The International Finance Corporation (IFC), the World Bank’s investment arm, said it will provide Sri Lanka with a $400 million cross-currency swap facility to help fund essential imports.
Three private banks will receive the facility to fund about 30% of imports, including medicine, food and fertiliser, the IFC said in a statement on February 27.
The funds will provide a much-needed foreign exchange cushion for Sri Lanka, which is grappling with its worst financial crisis in over seven decades partly triggered by a severe shortage of dollars.
The island nation’s economy is estimated to have contracted by 9.2% in 2022 and is expected to shrink a further 4.2% in 2023, according to World Bank data.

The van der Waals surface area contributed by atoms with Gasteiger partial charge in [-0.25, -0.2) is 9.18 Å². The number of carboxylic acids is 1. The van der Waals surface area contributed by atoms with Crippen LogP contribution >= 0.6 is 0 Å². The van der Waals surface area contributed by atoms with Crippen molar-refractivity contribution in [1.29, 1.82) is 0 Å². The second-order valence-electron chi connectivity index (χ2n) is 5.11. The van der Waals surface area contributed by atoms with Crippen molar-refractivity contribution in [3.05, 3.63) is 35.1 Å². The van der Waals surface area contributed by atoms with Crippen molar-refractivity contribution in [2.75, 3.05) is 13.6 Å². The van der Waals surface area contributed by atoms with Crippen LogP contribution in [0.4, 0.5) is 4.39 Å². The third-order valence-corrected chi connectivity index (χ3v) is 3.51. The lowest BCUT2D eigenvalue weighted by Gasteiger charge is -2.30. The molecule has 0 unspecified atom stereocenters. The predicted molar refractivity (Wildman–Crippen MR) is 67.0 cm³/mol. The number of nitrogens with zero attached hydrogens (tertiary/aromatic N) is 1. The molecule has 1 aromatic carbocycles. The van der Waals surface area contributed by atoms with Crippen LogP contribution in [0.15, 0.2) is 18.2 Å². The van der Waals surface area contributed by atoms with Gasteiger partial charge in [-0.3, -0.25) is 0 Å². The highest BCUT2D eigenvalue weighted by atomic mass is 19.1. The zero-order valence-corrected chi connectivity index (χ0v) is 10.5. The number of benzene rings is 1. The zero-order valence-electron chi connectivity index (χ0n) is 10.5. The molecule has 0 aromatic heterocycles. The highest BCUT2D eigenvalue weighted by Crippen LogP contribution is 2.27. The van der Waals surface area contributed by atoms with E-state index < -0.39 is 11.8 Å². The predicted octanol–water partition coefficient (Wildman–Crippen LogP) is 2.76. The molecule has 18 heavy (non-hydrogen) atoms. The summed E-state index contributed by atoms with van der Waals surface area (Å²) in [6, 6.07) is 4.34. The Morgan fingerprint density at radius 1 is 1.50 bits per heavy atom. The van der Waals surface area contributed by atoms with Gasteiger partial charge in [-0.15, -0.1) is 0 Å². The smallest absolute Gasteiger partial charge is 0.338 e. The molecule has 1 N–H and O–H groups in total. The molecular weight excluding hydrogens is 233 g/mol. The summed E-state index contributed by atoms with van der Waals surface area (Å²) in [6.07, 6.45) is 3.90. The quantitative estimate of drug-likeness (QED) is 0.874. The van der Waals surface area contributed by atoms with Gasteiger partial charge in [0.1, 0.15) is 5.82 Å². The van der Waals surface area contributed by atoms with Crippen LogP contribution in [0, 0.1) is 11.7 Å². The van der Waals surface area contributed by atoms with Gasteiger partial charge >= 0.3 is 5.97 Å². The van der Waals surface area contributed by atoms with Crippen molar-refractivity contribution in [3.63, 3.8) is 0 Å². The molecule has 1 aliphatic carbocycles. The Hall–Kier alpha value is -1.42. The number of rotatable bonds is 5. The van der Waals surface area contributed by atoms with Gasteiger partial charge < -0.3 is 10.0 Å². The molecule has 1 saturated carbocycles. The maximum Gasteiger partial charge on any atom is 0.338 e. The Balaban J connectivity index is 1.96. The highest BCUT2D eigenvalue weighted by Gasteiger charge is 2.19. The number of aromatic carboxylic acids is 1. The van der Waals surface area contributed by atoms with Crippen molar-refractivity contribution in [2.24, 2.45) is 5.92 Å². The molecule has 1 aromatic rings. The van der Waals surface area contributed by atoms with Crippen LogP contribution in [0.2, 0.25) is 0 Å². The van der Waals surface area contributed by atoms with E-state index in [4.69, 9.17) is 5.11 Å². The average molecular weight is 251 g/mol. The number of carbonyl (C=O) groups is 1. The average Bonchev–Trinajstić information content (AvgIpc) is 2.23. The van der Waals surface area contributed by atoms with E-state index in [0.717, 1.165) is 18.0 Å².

“We expect this financing to boost confidence in the investor community, attract fresh capital inflows to support the Sri Lankan economy,” said Joon Young Park, IFC’s Portfolio Manager, Financial Institutions Group for South Asia.
IFC is also working on further plans to support client banks with other long-term funding and advisory services in the future, the statement added.
Sri Lanka signed a preliminary agreement with the International Monetary Fund (IMF) for a $2.9 billion bailout last September but has to put its debt on a sustainable repayment track before the funds can be disbursed.